Our decision in O'Shea I largely dictates the outcome here. In that earlier case, the District asked this Court to vacate SRO Decision No. 03-052, which found that Kildonan met S.O.'s educational needs for the 2001-02 school year and awarded tuition reimbursement. Id. Neither the appropriateness of S.O.'s 2001-02 IEP nor that of her school placement that year was actually at issue in O'Shea I, however. Id. at 455. Rather, the District argued that the SRO erred as a matter of law because the parents' claim for tuition reimbursement was time-barred. Id. We did not reach that issue (or the District's related argument that the parents were collaterally estopped from arguing that their claim had been timely) because we concluded that the parents were entitled to reimbursement under the IDEA's "pendency provision," 20 U.S.C. § 1415(j).

The IDEA's "pendency provision" provides that "during the pendency of any proceedings conducted pursuant to this section, unless the State or local educational agency and the parents otherwise agree, the child shall remain in the then-current educational placement of the child." Id. The Second Circuit has stated that under this provision, the inquiry focuses on identifying "the then current educational placement," and, further, on who should pay for it, for implicit in the maintenance of the status quo is the requirement that a school district continue to finance an educational placement made by the agency and consented to by the parent before the parent requested a due process hearing. To cut off public funds would amount to a unilateral change in placement, prohibited by the [IDEA].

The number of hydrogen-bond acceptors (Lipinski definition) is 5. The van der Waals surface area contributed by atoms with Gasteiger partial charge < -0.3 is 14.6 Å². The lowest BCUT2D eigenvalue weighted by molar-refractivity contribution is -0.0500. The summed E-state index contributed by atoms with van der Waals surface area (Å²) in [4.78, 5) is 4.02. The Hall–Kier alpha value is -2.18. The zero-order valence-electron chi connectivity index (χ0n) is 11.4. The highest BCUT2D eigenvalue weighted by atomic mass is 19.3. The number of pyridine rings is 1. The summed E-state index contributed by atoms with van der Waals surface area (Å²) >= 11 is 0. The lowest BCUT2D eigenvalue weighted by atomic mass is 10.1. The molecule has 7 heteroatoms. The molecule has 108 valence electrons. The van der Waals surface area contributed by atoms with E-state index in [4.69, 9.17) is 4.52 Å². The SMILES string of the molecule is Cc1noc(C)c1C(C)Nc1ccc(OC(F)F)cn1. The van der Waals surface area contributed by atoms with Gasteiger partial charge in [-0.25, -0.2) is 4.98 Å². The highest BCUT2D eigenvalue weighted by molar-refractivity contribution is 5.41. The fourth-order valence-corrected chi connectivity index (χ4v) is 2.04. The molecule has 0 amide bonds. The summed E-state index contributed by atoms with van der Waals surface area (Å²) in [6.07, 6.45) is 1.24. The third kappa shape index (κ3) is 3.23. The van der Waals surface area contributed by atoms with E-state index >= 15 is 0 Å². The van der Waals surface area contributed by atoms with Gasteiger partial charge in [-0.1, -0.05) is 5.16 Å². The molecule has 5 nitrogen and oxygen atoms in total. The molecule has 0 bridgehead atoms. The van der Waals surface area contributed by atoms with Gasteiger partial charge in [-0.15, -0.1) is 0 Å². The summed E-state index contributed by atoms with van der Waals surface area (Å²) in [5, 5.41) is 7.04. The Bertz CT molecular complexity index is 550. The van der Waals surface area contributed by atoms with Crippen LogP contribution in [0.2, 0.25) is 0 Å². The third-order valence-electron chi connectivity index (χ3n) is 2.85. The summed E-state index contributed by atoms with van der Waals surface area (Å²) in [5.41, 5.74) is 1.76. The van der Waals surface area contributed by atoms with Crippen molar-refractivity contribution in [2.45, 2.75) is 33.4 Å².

Mackey ex rel. Thomas M. v. Bd. of Educ. for Arlington Cent. Sch. Dist., 386 F.3d 158, 163 (2d Cir. 2004) (quoting Zvi D. v. Ambach, 694 F.2d 904, 906 (2d Cir. 1982)). Under the New York State and federal regulations implementing the IDEA, a "'child's current educational placement may be changed upon agreement between the parents and the state, and an SRO decision that "agrees with the parents that a change of placement is appropriate . . . must be treated as such an agreement."'" O'Shea I,353 F. Supp. 2d at 456 (quoting Mackey, 386 F.3d at 163).

In O'Shea I, we held that SRO Decision No. 02-101 established Kildonan as S.O.'s pendency placement and that the decision applied retroactively. Id. at 458. As a result of that retroactive application,

Kildonan became S.O.'s appropriate placement at the start of the 2000-01 school year because . . . it was at that point that the Parents were no longer in violation of the IDEA's "pendency provision" and their placement of S.O. at Kildonan was no longer unilateral. Consequently, the District became financially responsible for S.O.'s tuition at Kildonan on a pendency basis from the 2000-01 school year forward unless and until a subsequent change in placement occurred. We are unaware of any subsequent change in S.O.'s placement, and in any case, the Parents are entitled to tuition reimbursement at least through December of 2003, which is when both the first and second SRO decisions were rendered and which encompasses the 2001-02 school year.

Id. at 459. In the instant case, the District argues that the plaintiffs are not entitled to attorneys' fees for prevailing in SRO Decision No. 03-052 because "it was the plaintiffs' ultimate success . . . in SRO Case No. 02-101, together with . . . O'Shea I, which served as the basis for the retroactive pendency determination of the Court which resulted in them securing tuition reimbursement for their child for the 2001-2002 school year." (Def. Mem. Opp. Summ. J. at 3-4.) Therefore, plaintiff's appeal in SRO Decision No. 03-052, which was decided one day after SRO Decision No. 02-101, "was already moot before the SRO rendered his decision . . . and cannot serve as a predicate for prevailing attorney fees under the IDEA." (Id. at 4.) We agree.